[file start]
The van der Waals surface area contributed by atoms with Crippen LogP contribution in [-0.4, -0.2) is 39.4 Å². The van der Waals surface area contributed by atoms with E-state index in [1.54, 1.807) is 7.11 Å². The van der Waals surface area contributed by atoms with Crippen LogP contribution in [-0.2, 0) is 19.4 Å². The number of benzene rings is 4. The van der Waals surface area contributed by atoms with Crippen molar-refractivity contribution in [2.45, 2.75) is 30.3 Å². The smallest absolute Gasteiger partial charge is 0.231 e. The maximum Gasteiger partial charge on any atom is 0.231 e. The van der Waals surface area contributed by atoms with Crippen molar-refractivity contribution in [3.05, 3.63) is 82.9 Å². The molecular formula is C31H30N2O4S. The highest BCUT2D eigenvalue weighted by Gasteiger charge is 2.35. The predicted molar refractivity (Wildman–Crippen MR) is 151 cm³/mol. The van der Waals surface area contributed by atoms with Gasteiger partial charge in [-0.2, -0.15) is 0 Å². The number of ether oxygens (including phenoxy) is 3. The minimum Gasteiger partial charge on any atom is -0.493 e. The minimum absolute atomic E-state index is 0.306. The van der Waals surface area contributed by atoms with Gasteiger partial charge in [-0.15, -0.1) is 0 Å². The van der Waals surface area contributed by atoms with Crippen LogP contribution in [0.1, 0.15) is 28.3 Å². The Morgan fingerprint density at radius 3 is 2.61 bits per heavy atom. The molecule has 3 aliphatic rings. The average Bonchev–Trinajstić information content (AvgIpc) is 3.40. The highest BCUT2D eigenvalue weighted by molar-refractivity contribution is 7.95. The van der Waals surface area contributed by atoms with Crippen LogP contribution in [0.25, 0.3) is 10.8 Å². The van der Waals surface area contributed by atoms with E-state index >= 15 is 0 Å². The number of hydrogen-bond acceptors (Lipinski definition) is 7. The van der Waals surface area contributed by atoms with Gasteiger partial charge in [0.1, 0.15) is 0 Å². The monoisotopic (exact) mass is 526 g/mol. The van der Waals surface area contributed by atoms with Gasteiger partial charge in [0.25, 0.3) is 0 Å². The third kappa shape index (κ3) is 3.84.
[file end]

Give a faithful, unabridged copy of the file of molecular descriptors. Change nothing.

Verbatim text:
The van der Waals surface area contributed by atoms with Crippen LogP contribution in [-0.4, -0.2) is 39.4 Å². The van der Waals surface area contributed by atoms with E-state index in [1.54, 1.807) is 7.11 Å². The van der Waals surface area contributed by atoms with Crippen LogP contribution in [-0.2, 0) is 19.4 Å². The number of benzene rings is 4. The van der Waals surface area contributed by atoms with Crippen molar-refractivity contribution in [2.45, 2.75) is 30.3 Å². The smallest absolute Gasteiger partial charge is 0.231 e. The maximum Gasteiger partial charge on any atom is 0.231 e. The van der Waals surface area contributed by atoms with Crippen molar-refractivity contribution in [3.05, 3.63) is 82.9 Å². The molecular formula is C31H30N2O4S. The highest BCUT2D eigenvalue weighted by Gasteiger charge is 2.35. The predicted molar refractivity (Wildman–Crippen MR) is 151 cm³/mol. The van der Waals surface area contributed by atoms with Gasteiger partial charge in [-0.2, -0.15) is 0 Å². The number of ether oxygens (including phenoxy) is 3. The minimum Gasteiger partial charge on any atom is -0.493 e. The minimum absolute atomic E-state index is 0.306. The van der Waals surface area contributed by atoms with Gasteiger partial charge in [-0.15, -0.1) is 0 Å². The van der Waals surface area contributed by atoms with Crippen LogP contribution in [0.1, 0.15) is 28.3 Å². The Morgan fingerprint density at radius 3 is 2.61 bits per heavy atom. The molecule has 3 aliphatic rings. The average Bonchev–Trinajstić information content (AvgIpc) is 3.40. The highest BCUT2D eigenvalue weighted by molar-refractivity contribution is 7.95. The van der Waals surface area contributed by atoms with Crippen LogP contribution in [0.25, 0.3) is 10.8 Å². The van der Waals surface area contributed by atoms with E-state index >= 15 is 0 Å². The number of hydrogen-bond acceptors (Lipinski definition) is 7. The van der Waals surface area contributed by atoms with Gasteiger partial charge in [0.1, 0.15) is 0 Å². The monoisotopic (exact) mass is 526 g/mol. The van der Waals surface area contributed by atoms with Gasteiger partial charge in [0.25, 0.3) is 0 Å². The third kappa shape index (κ3) is 3.84.